The genetic association between OPTN variants and glaucoma has been extensively studied in different populations. Mutations in OPTN account for about 16% of familial POAG with normal tension in the original study . These sequence variants (M98K, E50K, R545Q, and c691–692insAG) were considered disease-causing originally . E50K has been consistently confirmed by many studies as disease-causing [8,9,33]. R545Q has not been confirmed in other populations [9,33]. Other variants have also been reported in POAG patients including T34T, E163E, 553–5C, and E322K [9,28,34].
Coding variant, E322K (rs523747), was found to be present in more POAG cases than controls, although it failed to show any statistical significance. Interestingly, this SNP has been shown to have a minor allele (A) frequency of 0.05, which is unique and found only in sub-Saharan African HapMap samples. It is not polymorphic in either Caucasian or Asian (Chinese or Japanese) HapMap samples. Ayala-Lugo and colleagues  also identified this variant in samples of African ancestry including African American, Ghanaian, Nigerian, and the Caribbean. They did not find any significant difference in allele frequency between cases of open-angle glaucoma and controls with the sample size of 81 patients and 88 controls. Our study has a much larger data set of 140 POAG cases and 130 controls, all from Accra, Ghana. All the patients with E322K variants have relative high IOP (>30 mmHg) and the age-onset ranges from 43 to 85 years old. Both Ayala-Lugo’s and our studies suggest that E322K variant in OPTN may not contribute to the increased risk of POAG in the population of African ancestry.
The M98K OPTN variant is the most common variant reported in most studies [13,33]. Similar to others, we have found that the M98K variant is the most prevalent in this population. The M98K variant was originally described as a risk-associated alteration for hereditary adult-onset POAG . This variant has been reported to be a potential risk factor for NTG or POAG in some Asian populations [6,14,15,27,34-36]. However, most studies have not found an association between this variant and either NTG or POAG [16-18,37-42]. Consistent with these studies, we also failed to identify an association of the M98K variant with POAG in the Ghanaian population.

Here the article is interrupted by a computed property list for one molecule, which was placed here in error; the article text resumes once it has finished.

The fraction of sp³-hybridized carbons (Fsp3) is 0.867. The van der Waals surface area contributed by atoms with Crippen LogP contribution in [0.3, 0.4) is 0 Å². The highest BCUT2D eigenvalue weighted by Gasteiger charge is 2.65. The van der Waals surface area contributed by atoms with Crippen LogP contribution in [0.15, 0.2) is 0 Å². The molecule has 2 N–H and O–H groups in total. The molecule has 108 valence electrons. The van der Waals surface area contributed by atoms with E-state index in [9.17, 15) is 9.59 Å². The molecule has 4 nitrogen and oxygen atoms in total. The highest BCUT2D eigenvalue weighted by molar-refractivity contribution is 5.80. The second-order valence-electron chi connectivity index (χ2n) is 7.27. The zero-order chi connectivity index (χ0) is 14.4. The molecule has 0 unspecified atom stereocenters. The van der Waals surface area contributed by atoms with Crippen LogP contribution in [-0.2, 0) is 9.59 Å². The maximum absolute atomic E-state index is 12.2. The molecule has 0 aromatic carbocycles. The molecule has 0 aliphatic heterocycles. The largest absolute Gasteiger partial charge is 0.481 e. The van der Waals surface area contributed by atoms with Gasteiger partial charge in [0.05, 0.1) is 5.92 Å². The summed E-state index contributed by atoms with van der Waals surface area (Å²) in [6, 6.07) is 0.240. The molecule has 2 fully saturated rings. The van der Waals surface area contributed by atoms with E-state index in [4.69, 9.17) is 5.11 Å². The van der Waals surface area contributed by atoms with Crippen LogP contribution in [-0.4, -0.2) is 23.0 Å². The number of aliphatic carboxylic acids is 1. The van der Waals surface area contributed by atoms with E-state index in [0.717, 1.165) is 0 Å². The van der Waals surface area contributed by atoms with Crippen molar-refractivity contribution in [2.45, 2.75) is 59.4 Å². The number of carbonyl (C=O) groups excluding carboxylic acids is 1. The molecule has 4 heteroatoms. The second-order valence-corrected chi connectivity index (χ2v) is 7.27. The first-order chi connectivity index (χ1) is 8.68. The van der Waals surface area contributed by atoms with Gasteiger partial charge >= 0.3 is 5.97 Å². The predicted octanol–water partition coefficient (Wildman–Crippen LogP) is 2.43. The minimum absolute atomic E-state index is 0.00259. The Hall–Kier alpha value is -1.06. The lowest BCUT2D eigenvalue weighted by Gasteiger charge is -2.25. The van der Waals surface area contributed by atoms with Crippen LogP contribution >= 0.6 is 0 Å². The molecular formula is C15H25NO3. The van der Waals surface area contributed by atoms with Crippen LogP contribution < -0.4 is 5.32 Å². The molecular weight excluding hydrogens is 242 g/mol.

Both V147L and A301G variants are novel. Each of them was found in a single POAG case and none of the controls. The age-onset for both patients is relatively early (40 and 59 years old). The IOP for these two patients is also relatively high, more than 30 mmHg. Although not statistically significant, it remains possible that these rare variants might contribute to the pathogenesis of POAG. Additional studies in larger data sets will be necessary to corroborate the role of these OPTN variants in glaucoma. Although we did not find any significant association between OPTN coding variants and Ghanaian POAG patients with elevated IOP, it is important to check these variants, especially the novel ones, in other populations with a large data set and to check their functional impact with the OPTN protein.
In conclusion, we have identified seven genetic variants of OPTN of which three are novel in the Ghanaian population. Two non-synonymous coding variants were found only in POAG patients and not in controls. The study presented here is the first large scale comprehensive analysis of OPTN variants in the Ghanaian (West African) POAG patients with elevated intraocular pressure.
The authors thank all the study participants and the study staff at the Duke Center for Human Genetics and the Department of Ophthalmology at Duke University Eye Center for their assistance. The authors also thank Alice Ventura and Melanie Jones for their assistance in enrolling patients and Brian Welcome for his assistance in recruiting patients for the study. This work was supported by NIH grants, R01EY013315 (M.A.H.), R03EY014939 (R.R.A.), R01EY015543 (R.R.A), and NIH K23 EY014019 (P.C.) as well as the Glaucoma Research Foundation, the American Health Assistance Foundation, and Research to Prevent Blindness.